August 23, 2017 6:46 a.m.
New players definitely need to learn the stack ... eventually ... but I think it's better to start them within the current standard with a limited srt of keywords and drafting level interactions that are rarely supercombos and are fairly simple to explain.
At first there are colors, archetypes, keywords, turn phases, and card types to pin down.
After playing with packwars packs and promo starter decks to get the above basics , EDH (noncompetitive) can expand keywords and introduce multiplayer nuances. EDH (noncompetitive) is good for kids that inherit collections.
Only after this would I start introducing complex full supercombo legavy/modern stack dependent t4 clock competitive modern and legacy format decks and rules. The basics of the stack aren't even that complicated when dealing with a single instant removal effect and one activated ability of the removed card. It's when multiple multiple effects go off that it gets confusing. I wouldn't even go there until the interaction of 2 effects is clear (but I would get there in time).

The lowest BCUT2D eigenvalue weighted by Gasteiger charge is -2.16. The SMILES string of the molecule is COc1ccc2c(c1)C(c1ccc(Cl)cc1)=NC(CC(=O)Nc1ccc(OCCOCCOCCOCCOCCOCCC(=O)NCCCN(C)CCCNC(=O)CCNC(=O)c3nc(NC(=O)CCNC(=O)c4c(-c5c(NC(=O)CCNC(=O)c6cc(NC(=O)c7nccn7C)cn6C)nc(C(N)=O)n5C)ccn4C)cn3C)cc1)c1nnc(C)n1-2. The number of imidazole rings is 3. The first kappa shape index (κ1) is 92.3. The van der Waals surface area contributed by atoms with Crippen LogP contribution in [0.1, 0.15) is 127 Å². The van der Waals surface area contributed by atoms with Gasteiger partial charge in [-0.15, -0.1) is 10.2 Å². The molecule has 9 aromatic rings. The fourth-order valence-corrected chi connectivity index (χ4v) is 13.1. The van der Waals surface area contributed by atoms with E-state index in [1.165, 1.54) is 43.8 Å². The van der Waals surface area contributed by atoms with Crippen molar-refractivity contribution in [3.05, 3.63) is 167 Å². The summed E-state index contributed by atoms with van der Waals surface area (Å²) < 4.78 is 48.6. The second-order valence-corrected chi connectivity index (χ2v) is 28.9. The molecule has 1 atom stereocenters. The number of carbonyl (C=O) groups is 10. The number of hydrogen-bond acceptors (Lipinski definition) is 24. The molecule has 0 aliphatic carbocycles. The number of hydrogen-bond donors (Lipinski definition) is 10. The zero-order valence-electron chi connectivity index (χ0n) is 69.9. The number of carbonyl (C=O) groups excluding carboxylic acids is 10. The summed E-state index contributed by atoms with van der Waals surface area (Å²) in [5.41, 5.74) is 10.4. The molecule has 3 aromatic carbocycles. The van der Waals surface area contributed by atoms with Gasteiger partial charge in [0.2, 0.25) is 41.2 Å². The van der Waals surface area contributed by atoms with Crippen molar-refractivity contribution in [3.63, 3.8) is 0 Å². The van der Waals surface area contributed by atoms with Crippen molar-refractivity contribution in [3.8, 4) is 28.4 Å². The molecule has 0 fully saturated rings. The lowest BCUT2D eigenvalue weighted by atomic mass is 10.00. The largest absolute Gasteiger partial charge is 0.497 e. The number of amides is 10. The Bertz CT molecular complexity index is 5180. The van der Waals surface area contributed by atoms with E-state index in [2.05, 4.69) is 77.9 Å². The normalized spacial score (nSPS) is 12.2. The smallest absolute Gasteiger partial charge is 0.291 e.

I started CCGs with magic, strayed into Pokemon when that's what people around me played (finding it simplistic), glanced at Yugioh (it seemed solved), and currently I'm really getting sucked into Star Wars Destiny while still playing MTG.
The hardest thing for me to learn was the subtle EDH multiplayer politics.
August 23, 2017 7:25 a.m.